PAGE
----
The home I dreamt up as I hopped from flatshare to flatshare in my early twenties, I found at the edge of the skyline I’ve known since I was a child. II found what I was looking for while teaching my boyfriend my mother tongue and while finally facing my fear that I wouldn’t be enough if I weren’t always running. Perhaps everything changed when my friends back in England started meeting up again after a long and lonely winter. My heart would clench as if watching an old lover with a new girlfriend; pain and loneliness overwhelming my senses. Then, a realization. Up until that point, I’d inadvertently stayed open to the possibility of returning to London and seeing the city open up again while I remained far away felt like a betrayal of everything I’d worked towards for so long. I felt almost guilty–knowing as I did, deep down, that I would not be going back.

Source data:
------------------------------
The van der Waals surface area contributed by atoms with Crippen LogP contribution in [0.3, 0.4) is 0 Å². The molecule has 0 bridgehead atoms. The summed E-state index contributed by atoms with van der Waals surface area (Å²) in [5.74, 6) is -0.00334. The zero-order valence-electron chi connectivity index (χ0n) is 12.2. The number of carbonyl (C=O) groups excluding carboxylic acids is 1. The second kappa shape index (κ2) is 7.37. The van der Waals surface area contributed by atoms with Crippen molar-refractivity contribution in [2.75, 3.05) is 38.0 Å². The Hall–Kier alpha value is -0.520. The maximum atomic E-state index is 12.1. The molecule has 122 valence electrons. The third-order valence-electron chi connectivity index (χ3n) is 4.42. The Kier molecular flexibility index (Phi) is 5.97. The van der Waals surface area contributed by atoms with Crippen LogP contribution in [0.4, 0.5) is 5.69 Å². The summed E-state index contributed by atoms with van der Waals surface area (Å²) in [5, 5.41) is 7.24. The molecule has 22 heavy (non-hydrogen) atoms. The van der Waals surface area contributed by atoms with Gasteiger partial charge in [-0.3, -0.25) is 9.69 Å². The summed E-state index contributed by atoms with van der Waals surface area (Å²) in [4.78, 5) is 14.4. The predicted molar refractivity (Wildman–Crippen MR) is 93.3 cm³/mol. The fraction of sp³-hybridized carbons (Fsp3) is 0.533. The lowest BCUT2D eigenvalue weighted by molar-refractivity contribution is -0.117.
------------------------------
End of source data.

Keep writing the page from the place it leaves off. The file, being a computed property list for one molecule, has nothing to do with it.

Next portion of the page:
I felt pangs of conscience at the thought of everything I was leaving behind but kept reminding myself of what I’d gained in the process: a steadfast sense of self and deep affection for the place that built the foundation of who I am. An intuition I could trust to let me know exactly when the time has come to get off the carousel and the good sense to listen to it. A decade ago, I left in search of somewhere I could belong. I came back because I’ve learned how to find that in myself, and now all I want is to stay. It took a while, but I’ve finished unpacking my boxes, I’ve moved out of my parents’ house, and learned to make a mean tiramisu. Finally, I am home.